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A. Schuyler, NP
A. Schuyler, NP, Nurse Practitioner
Category: Health
Satisfied Customers: 16291
Experience:  Board Certified NP, MS, RN. 25 years private practice & hospitalist
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When employees are randomly tested for opiates (urine

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When employees are randomly tested for opiates (urine sample), does the positive test result specify WHICH opiate, under the SAMHSA guidelines? In other words, if a patient is taking oxycodone prescribed by his physician, will the employer assume or suspect that the employee is using something illegal or non-prescribed, such as heroin, morphine, or oxycontin?


Welcome to Just Answer and thanks for your question. If the screening drug test is positive, it only is positive for the drug class (opiates, amphetamines, etc.). Any positive test is then supposed to be sent to a lab for analysis via GC/MS where the exact nature of anything in the urine is revealed. Employers aren't supposed to "assume" anything. Once the GC/MS analysis is run, if there is a positive result (for anything), the medical review officer from the lab will get in contact with the employee to obtain information about any prescription drugs the employee is taking. If there is a legitimate prescription, then the report sent to the employer specifies the drug test result was negative. GC/MS can distinguish between metabolites of drugs to tell exactly which one was taken.

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Customer: replied 6 years ago.

Therefore, if I notify the lab rep when I provide the sample, that I am prescribed oxycodone by my physician for migraine headaches, when the urine tests positive for opiates, that should be the end of it, is that what you are saying? I intend to be honest and up-front about it, but there has been a lot of conjecture and conflicting information floating around at work, as this random testing has recently been established and begun as of last week, and I not only wish to avoid any issues, but more importantly I was afraid of my reputation being tarnished unfairly and without reason, considering the fact that I have been under the Doctor's treatment and care for this, for many years without any problems, obviously.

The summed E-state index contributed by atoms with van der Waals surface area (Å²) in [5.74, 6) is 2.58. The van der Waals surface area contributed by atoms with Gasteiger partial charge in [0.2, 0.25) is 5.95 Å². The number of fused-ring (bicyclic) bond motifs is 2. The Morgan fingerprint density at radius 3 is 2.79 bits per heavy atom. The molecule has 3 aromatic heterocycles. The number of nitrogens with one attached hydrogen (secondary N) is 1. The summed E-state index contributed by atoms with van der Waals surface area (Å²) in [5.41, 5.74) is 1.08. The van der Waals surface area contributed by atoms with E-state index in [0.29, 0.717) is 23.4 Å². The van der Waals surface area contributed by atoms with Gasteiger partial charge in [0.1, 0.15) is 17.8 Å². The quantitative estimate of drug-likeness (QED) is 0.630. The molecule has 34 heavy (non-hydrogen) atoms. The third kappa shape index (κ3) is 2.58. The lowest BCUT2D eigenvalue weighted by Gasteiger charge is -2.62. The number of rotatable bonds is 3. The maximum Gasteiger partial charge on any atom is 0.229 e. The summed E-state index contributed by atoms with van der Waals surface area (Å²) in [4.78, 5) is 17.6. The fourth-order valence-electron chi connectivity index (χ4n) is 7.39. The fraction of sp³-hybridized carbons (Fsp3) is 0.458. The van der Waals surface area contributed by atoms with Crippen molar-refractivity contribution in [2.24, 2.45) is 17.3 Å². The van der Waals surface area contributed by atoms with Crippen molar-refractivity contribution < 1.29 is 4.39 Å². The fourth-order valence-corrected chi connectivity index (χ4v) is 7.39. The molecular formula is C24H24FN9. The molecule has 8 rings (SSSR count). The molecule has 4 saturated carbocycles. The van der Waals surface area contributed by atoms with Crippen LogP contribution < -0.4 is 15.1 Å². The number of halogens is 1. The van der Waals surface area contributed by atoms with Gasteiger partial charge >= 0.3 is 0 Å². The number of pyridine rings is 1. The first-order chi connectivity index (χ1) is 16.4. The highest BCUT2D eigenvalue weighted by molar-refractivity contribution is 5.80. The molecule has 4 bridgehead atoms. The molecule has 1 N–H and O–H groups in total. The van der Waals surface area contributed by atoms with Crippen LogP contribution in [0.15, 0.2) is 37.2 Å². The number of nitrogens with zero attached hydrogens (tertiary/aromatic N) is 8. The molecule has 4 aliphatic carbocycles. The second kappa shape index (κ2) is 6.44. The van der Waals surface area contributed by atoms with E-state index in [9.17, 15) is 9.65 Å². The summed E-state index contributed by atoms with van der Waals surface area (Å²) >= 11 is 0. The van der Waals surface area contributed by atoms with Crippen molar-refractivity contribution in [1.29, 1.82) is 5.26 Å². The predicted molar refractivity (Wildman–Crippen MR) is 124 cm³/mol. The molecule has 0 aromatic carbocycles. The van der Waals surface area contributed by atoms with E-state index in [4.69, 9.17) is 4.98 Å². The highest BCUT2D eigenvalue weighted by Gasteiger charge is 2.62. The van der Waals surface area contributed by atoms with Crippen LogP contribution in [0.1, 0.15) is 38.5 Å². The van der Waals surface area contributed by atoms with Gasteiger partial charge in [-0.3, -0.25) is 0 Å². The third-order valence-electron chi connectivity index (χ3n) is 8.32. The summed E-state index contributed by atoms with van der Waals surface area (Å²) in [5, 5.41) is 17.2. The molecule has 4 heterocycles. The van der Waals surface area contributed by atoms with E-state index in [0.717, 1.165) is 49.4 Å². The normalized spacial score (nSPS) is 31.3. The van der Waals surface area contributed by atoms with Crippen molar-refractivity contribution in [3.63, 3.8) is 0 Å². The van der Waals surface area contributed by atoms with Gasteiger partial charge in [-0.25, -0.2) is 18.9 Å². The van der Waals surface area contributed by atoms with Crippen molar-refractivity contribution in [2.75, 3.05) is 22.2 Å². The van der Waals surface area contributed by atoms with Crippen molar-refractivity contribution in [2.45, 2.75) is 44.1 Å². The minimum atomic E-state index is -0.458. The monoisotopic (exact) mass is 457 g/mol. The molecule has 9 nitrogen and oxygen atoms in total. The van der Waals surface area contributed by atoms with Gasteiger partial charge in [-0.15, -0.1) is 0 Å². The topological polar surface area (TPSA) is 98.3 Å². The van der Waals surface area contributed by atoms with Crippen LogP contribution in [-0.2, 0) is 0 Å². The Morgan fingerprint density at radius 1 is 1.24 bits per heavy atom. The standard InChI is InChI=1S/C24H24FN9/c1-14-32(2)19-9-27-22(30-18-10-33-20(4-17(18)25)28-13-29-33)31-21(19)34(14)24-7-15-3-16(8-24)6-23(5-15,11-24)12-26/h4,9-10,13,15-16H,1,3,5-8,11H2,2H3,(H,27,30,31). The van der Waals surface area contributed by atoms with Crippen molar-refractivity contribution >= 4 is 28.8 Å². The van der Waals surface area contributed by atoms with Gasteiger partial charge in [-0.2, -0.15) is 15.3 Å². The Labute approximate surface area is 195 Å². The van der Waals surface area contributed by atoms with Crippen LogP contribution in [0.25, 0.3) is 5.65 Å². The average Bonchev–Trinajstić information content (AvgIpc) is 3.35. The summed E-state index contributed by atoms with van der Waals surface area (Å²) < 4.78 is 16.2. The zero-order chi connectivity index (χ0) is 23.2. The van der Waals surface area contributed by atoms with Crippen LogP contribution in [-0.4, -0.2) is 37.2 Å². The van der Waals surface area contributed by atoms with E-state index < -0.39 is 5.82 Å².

Thank You for your assistance

No, that isn't the way it works. Even if you speak with the lab rep/phlebotomist when you provide the sample, the rules will still be followed and the Medical Review Officer (MRO) will contact you. I would not tell the person who takes the sample anything. There isn't even a space on the sample asking you to list what drugs you are taking. Since you have a prescription, you don't need to do anything but quit worrying until the MRO calls you. You can then provide the information to the MRO physician who will check the information and report to your employer that you had a negative drug test.

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